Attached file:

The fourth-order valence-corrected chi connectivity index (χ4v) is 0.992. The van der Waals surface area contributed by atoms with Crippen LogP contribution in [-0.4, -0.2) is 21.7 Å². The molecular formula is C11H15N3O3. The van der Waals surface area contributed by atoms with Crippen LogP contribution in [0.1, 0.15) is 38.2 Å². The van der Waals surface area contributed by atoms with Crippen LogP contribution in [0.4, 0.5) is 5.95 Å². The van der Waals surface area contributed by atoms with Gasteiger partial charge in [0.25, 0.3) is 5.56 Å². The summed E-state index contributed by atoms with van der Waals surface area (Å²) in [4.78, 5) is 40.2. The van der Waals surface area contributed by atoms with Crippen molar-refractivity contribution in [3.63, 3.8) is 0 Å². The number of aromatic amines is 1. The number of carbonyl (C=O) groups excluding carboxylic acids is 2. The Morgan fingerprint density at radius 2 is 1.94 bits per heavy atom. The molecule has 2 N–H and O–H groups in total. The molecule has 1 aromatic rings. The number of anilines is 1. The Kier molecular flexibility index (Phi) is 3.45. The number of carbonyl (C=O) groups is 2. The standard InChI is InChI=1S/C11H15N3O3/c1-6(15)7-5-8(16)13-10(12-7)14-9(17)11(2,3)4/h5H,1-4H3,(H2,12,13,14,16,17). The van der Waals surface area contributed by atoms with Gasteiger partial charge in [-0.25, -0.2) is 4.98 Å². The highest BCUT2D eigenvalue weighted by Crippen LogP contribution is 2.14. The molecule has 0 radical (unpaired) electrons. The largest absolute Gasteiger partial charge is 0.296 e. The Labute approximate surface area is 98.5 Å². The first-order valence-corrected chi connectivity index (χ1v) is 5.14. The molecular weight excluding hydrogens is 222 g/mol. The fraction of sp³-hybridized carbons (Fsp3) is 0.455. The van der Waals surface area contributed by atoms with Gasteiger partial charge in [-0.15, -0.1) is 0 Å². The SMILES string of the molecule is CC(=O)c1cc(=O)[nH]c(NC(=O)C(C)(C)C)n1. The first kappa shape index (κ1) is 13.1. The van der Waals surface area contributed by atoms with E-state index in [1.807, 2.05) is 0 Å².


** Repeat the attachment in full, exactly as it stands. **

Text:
The fourth-order valence-corrected chi connectivity index (χ4v) is 0.992. The van der Waals surface area contributed by atoms with Crippen LogP contribution in [-0.4, -0.2) is 21.7 Å². The molecular formula is C11H15N3O3. The van der Waals surface area contributed by atoms with Crippen LogP contribution in [0.1, 0.15) is 38.2 Å². The van der Waals surface area contributed by atoms with Crippen LogP contribution in [0.4, 0.5) is 5.95 Å². The van der Waals surface area contributed by atoms with Gasteiger partial charge in [0.25, 0.3) is 5.56 Å². The summed E-state index contributed by atoms with van der Waals surface area (Å²) in [4.78, 5) is 40.2. The van der Waals surface area contributed by atoms with Crippen molar-refractivity contribution in [3.63, 3.8) is 0 Å². The number of aromatic amines is 1. The number of carbonyl (C=O) groups excluding carboxylic acids is 2. The Morgan fingerprint density at radius 2 is 1.94 bits per heavy atom. The molecule has 2 N–H and O–H groups in total. The molecule has 1 aromatic rings. The number of anilines is 1. The Kier molecular flexibility index (Phi) is 3.45. The number of carbonyl (C=O) groups is 2. The standard InChI is InChI=1S/C11H15N3O3/c1-6(15)7-5-8(16)13-10(12-7)14-9(17)11(2,3)4/h5H,1-4H3,(H2,12,13,14,16,17). The van der Waals surface area contributed by atoms with Gasteiger partial charge in [-0.25, -0.2) is 4.98 Å². The highest BCUT2D eigenvalue weighted by Crippen LogP contribution is 2.14. The molecule has 0 radical (unpaired) electrons. The largest absolute Gasteiger partial charge is 0.296 e. The Labute approximate surface area is 98.5 Å². The first-order valence-corrected chi connectivity index (χ1v) is 5.14. The molecular weight excluding hydrogens is 222 g/mol. The fraction of sp³-hybridized carbons (Fsp3) is 0.455. The van der Waals surface area contributed by atoms with Gasteiger partial charge in [-0.15, -0.1) is 0 Å². The SMILES string of the molecule is CC(=O)c1cc(=O)[nH]c(NC(=O)C(C)(C)C)n1. The first kappa shape index (κ1) is 13.1. The van der Waals surface area contributed by atoms with E-state index in [1.807, 2.05) is 0 Å².